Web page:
Your surgeon may recommend removing part or all of the sesamoid bone. When bone is removed from only one sesamoid, the other sesamoid bone can still provide a fulcrum point for the toe flexors. However, if both of the bones are taken out, the toe flexors lose necessary leverage and can't function. When this happens, the big toe will either bend up like a claw or slant severely toward the second toe. Thus, surgeons usually try to avoid taking both sesamoids out.
When a sesamoid bone is fractured in a sudden injury, surgery may be done to remove the broken pieces. To remove the sesamoid on the inside edge of the foot, an incision is made along the side of the big toe. The soft tissue is separated, taking care not to damage the nerve that runs along the inside edge of the big toe. The soft tissues enclosing the sesamoid are opened, and bone is removed. The tissues next to the sesamoid are stitched up. Then the soft tissues are laid back in place, and the skin is sewed together.
Surgery is similar for the sesamoid closer to the middle of the foot. The only difference is that the surgeon makes the incision either on the bottom of the big toe or in the web space between the big toe and the second toe.
For patients diagnosed with stubborn plantar keratosis, surgeons generally perform surgery to scrape off the extra tissue. Your surgeon may decide to shave off only the affected part of the bone. The bottom half of the sesamoid is cut off, and the rough edges of the remaining part of the bone are filed with a special tool to leave a smooth shell. This surgery is easier on the body than procedures that completely remove the sesamoid.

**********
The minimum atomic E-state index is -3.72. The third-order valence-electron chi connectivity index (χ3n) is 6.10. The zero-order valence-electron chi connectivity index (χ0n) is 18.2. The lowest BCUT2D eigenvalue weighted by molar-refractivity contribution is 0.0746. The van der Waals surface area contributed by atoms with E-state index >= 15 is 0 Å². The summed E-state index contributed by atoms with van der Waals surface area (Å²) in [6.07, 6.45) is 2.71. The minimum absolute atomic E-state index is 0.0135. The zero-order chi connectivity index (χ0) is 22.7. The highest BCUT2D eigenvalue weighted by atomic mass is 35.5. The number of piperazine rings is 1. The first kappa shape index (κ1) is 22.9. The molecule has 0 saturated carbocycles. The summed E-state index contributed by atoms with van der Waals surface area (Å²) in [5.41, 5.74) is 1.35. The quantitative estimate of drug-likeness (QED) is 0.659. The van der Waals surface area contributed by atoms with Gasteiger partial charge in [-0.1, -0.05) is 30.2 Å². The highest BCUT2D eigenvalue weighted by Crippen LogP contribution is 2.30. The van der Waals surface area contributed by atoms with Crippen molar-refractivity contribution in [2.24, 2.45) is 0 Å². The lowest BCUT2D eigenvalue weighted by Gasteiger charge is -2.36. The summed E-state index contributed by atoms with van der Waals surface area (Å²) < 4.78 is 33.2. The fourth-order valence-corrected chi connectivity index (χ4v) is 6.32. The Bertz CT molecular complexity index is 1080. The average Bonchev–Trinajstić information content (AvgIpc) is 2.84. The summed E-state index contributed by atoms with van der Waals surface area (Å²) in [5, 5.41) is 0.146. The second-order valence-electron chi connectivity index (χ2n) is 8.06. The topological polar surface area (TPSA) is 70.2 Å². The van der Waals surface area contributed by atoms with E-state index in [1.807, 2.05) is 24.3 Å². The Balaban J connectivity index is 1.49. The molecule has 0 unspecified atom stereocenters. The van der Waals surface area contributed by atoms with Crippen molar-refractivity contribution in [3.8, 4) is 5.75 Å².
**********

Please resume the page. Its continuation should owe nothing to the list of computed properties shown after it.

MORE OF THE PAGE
When patients continue to have problems with nonunion stress fractures, a bone graft may help the parts of the bone heal together. Surgeons mostly use this type of surgery for high performance athletes to keep the fulcrum point intact. The surgeon makes an incision along the inside edge of the main joint of the big toe. This exposes the sesamoid bone. The surgeon gathers small bits of bone from a nearby part of the big toe bone. The bone fragments are then packed into the unhealed area of the sesamoid. The soft tissue surrounding the sesamoid is stitched closed. Then the soft tissues are laid back in place, and the skin is sutured together.
What should I expect after treatment?
Patients with sesamoid problems may benefit from four to six physical therapy treatments. Your therapist can offer ideas of pads or cushions that help take pressure off the sesamoid bones.
Treatments directed to the painful area help control pain and swelling. Examples include ultrasound, moist heat, and soft-tissue massage. Therapy sessions sometimes include iontophoresis, which uses a mild electrical current to push anti-inflammatory medicine to the sore area.